German FA Boss Rejects Ozil Racism Charge, but Admits Mistake
The chief of the German Football Association (DFB) on Thursday rejected accusations of racism by Mesut Ozil, but admitted he should have done more to protect the midfielder against discriminatory abuse.
In a four-page statement announcing his decision to quit playing football for Germany on Sunday, Ozil singled out football federation (DFB) boss Reinhard Grindel with harsh words.
"In the eyes of Grindel and his supporters, I am German when we win, but I am an immigrant when we lose," Ozil, who has Turkish roots, wrote Sunday in his lengthy farewell statement that unleashed a racism storm in Germany.
But Grindel rejected the accusation four days on and has not yielded to calls for him to quit.
"I say this openly that the personal criticism has affected me," he said.
"I am even more sorry for my colleagues, the many people working on a voluntary basis and the employees in the DFB, to be branded in connection with racism.
"For the federation as well as for me personally, I firmly reject this."
But Grindel acknowledged that he should have acted decisively to end the abuse against Ozil over a controversial photograph with Turkish President Recep Tayyip Erdogan, which led some to question the footballer's loyalty to Germany.
- 'Unbearable, unacceptable' -
"On hindsight, I should have clearly said what is obvious to me personally and to all of us as a federation: any form of racist hostility is unbearable, unacceptable and cannot be tolerated."
"That's valid in the case of Jerome Boateng, that's valid for Mesut Ozil, and also valid for all players who have a migration background," he said, adding that it was regrettable that the photo was "misused for racist slogans."
In 2016, far-right leader Alexander Gauland took aim at defender Boateng, who was born in Berlin to a German mother and a Ghanaian father.
"People find him good as a footballer, but they don't want to have a Boateng as a neighbor," said Gauland.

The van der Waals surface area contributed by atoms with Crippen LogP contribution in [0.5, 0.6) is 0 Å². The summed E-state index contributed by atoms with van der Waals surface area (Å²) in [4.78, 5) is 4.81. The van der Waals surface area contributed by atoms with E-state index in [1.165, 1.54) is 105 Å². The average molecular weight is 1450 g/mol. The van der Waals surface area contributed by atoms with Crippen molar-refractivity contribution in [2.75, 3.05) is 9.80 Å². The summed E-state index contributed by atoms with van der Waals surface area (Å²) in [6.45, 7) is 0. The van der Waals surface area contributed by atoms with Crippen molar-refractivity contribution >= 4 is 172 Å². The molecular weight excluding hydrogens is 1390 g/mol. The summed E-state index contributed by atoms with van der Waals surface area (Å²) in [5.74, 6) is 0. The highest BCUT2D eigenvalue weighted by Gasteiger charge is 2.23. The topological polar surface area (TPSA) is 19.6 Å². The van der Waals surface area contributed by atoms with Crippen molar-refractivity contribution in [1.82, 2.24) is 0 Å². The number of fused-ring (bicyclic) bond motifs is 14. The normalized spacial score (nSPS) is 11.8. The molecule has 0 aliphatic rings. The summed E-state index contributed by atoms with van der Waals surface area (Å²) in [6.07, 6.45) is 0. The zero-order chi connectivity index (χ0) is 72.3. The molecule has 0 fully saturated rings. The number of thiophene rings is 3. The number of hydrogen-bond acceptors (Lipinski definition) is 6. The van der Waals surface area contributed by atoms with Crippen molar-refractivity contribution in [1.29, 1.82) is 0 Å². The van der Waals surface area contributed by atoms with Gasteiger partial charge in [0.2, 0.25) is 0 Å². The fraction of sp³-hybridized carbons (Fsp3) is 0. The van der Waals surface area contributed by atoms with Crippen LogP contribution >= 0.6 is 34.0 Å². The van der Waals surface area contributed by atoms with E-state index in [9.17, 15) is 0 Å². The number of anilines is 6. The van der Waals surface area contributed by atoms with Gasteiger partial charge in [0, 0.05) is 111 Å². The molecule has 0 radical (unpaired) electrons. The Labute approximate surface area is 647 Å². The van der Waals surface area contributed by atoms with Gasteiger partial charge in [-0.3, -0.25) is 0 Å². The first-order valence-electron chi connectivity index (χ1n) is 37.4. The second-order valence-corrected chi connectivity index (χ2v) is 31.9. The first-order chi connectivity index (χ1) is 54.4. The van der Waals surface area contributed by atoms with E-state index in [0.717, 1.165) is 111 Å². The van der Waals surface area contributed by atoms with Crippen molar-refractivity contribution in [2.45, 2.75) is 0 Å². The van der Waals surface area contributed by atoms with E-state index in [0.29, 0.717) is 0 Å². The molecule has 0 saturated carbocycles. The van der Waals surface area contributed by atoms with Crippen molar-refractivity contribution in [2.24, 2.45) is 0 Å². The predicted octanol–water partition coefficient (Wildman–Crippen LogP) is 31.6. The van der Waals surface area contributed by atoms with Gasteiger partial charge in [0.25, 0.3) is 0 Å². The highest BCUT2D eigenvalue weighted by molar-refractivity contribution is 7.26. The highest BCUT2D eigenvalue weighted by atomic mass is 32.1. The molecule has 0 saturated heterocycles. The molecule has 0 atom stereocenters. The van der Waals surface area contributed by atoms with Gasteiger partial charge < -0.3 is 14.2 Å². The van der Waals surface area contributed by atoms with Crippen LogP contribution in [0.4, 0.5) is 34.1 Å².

Words from Grindel's past have come back to haunt him.
As a backbencher in 2004 in the Bundestag, the lower house of the German parliament, he said that "multiculturalism is in truth a mess."
In Ozil's scathing critique of Grindel, the Arsenal star said he tried to explain his "heritage, ancestry and the reasoning" behind the Erdogan photo to the DFB boss.
But Grindel was "more interested in speaking about his own political views and belittling my opinion," said Ozil.
The playmaker has walked away from international football after a career that included a World Cup triumph, 92 appearances, 23 goals and 40 assists for Germany.
Born in Gelsenkirchen, he is a third generation German who counts among more than three million people of Turkish origin in Germany.
Since dropping the bombshell resignation, Ozil has been in Singapore with Arsenal on a pre-season tour, with the Gunners playing Atletico Madrid on Thursday.
But the midfielder was excluded from the matchday squad, Arsenal said on Twitter, explaining that he was among a trio returning from the World Cup who were "still in the early stages of their pre-season training."
- Three-stage plan -
Back in Germany, Grindel sought to move on from the Ozil saga to look at how the DFB can pick up the pieces after the World Cup debacle in which Germany crashed out during the group stage in Russia.
He noted that the debate on integration was an opportunity for the federation to bolster its work in the area, while adding that a "sound analysis" was needed of the "disappointing World Cup".
Grindel said the DFB is also targeting the goal of beating Turkey in the bid to host the 2024 European Championship, as he urged cooperation "in the coming weeks and months with great commitment."
But Grindel swiftly came under renewed pressure, this time from parliament speaker Wolfgang Schaeuble, who blamed the DFB for allowing the controversy to fester for so long.
"Until today, I don't understand how the DFB could have allowed such an unintelligent photo op to become a national affair," Schaeuble told the newspaper group Redaktionsnetzwerk Deutschland.
"Any other smarter person would have and must have prevented all that," the former finance minister said, adding that "the young footballers should be helped to navigate through criticism."